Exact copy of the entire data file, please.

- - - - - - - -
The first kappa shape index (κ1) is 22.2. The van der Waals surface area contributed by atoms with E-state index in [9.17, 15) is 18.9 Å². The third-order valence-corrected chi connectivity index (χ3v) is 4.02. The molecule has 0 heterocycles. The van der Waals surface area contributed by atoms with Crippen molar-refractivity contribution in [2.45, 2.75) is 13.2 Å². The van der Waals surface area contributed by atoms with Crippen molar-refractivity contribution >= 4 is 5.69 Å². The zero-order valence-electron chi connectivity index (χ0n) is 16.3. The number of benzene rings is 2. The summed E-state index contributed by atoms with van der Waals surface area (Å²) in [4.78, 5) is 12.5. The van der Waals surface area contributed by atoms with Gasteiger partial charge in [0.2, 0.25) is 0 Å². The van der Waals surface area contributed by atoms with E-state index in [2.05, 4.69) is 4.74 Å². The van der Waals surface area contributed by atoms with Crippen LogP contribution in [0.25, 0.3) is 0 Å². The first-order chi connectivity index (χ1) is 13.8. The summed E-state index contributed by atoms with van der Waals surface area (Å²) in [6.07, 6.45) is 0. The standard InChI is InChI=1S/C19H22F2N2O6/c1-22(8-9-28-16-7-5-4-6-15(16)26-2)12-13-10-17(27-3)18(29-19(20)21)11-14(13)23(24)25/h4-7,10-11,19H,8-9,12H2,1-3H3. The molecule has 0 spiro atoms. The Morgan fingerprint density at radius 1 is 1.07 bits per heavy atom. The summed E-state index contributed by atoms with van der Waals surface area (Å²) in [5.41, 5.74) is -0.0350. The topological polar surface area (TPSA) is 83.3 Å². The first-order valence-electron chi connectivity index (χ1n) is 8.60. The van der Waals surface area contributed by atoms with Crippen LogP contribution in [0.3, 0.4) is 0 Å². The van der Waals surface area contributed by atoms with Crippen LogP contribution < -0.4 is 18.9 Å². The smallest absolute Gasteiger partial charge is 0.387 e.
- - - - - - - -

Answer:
The first kappa shape index (κ1) is 22.2. The van der Waals surface area contributed by atoms with E-state index in [9.17, 15) is 18.9 Å². The third-order valence-corrected chi connectivity index (χ3v) is 4.02. The molecule has 0 heterocycles. The van der Waals surface area contributed by atoms with Crippen molar-refractivity contribution in [2.45, 2.75) is 13.2 Å². The van der Waals surface area contributed by atoms with Crippen molar-refractivity contribution >= 4 is 5.69 Å². The zero-order valence-electron chi connectivity index (χ0n) is 16.3. The number of benzene rings is 2. The summed E-state index contributed by atoms with van der Waals surface area (Å²) in [4.78, 5) is 12.5. The van der Waals surface area contributed by atoms with Gasteiger partial charge in [0.2, 0.25) is 0 Å². The van der Waals surface area contributed by atoms with E-state index in [2.05, 4.69) is 4.74 Å². The van der Waals surface area contributed by atoms with Crippen LogP contribution in [0.25, 0.3) is 0 Å². The first-order chi connectivity index (χ1) is 13.8. The summed E-state index contributed by atoms with van der Waals surface area (Å²) in [6.07, 6.45) is 0. The standard InChI is InChI=1S/C19H22F2N2O6/c1-22(8-9-28-16-7-5-4-6-15(16)26-2)12-13-10-17(27-3)18(29-19(20)21)11-14(13)23(24)25/h4-7,10-11,19H,8-9,12H2,1-3H3. The molecule has 0 spiro atoms. The Morgan fingerprint density at radius 1 is 1.07 bits per heavy atom. The summed E-state index contributed by atoms with van der Waals surface area (Å²) in [5.41, 5.74) is -0.0350. The topological polar surface area (TPSA) is 83.3 Å². The first-order valence-electron chi connectivity index (χ1n) is 8.60. The van der Waals surface area contributed by atoms with Crippen LogP contribution in [0.3, 0.4) is 0 Å². The van der Waals surface area contributed by atoms with Crippen LogP contribution < -0.4 is 18.9 Å². The smallest absolute Gasteiger partial charge is 0.387 e.